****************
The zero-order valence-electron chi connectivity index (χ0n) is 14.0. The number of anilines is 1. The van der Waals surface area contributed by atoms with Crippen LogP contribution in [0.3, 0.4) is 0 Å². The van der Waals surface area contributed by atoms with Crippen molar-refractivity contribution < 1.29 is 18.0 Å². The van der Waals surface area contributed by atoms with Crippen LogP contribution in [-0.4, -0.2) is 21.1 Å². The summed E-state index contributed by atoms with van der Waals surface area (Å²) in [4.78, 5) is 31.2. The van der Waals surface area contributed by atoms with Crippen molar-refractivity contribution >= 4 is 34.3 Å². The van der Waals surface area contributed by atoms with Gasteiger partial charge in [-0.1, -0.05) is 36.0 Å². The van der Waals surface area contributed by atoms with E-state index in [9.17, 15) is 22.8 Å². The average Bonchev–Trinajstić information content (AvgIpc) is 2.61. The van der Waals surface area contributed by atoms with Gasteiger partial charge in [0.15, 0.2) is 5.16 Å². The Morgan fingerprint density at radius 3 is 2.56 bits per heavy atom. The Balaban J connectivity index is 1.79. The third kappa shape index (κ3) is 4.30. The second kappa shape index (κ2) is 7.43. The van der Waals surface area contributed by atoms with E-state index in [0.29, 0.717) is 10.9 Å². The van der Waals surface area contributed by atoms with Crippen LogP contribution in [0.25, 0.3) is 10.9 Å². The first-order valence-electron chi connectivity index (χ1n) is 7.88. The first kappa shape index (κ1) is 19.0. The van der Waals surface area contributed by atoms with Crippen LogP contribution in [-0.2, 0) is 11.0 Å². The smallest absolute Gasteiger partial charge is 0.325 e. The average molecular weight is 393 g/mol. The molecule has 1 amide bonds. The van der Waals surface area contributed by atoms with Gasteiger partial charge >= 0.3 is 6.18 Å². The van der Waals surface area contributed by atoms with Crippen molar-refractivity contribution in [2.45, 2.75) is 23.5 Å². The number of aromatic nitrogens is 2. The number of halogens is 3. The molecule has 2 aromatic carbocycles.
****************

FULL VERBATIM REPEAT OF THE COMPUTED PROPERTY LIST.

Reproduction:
The zero-order valence-electron chi connectivity index (χ0n) is 14.0. The number of anilines is 1. The van der Waals surface area contributed by atoms with Crippen LogP contribution in [0.3, 0.4) is 0 Å². The van der Waals surface area contributed by atoms with Crippen molar-refractivity contribution < 1.29 is 18.0 Å². The van der Waals surface area contributed by atoms with Crippen LogP contribution in [-0.4, -0.2) is 21.1 Å². The summed E-state index contributed by atoms with van der Waals surface area (Å²) in [4.78, 5) is 31.2. The van der Waals surface area contributed by atoms with Crippen molar-refractivity contribution >= 4 is 34.3 Å². The van der Waals surface area contributed by atoms with Gasteiger partial charge in [-0.1, -0.05) is 36.0 Å². The van der Waals surface area contributed by atoms with E-state index in [9.17, 15) is 22.8 Å². The average Bonchev–Trinajstić information content (AvgIpc) is 2.61. The van der Waals surface area contributed by atoms with Gasteiger partial charge in [0.15, 0.2) is 5.16 Å². The Morgan fingerprint density at radius 3 is 2.56 bits per heavy atom. The Balaban J connectivity index is 1.79. The third kappa shape index (κ3) is 4.30. The second kappa shape index (κ2) is 7.43. The van der Waals surface area contributed by atoms with E-state index in [0.29, 0.717) is 10.9 Å². The van der Waals surface area contributed by atoms with Crippen LogP contribution in [0.25, 0.3) is 10.9 Å². The first-order valence-electron chi connectivity index (χ1n) is 7.88. The first kappa shape index (κ1) is 19.0. The van der Waals surface area contributed by atoms with Crippen LogP contribution in [-0.2, 0) is 11.0 Å². The smallest absolute Gasteiger partial charge is 0.325 e. The average molecular weight is 393 g/mol. The molecule has 1 amide bonds. The van der Waals surface area contributed by atoms with Gasteiger partial charge >= 0.3 is 6.18 Å². The van der Waals surface area contributed by atoms with Crippen molar-refractivity contribution in [2.45, 2.75) is 23.5 Å². The number of aromatic nitrogens is 2. The number of halogens is 3. The molecule has 2 aromatic carbocycles.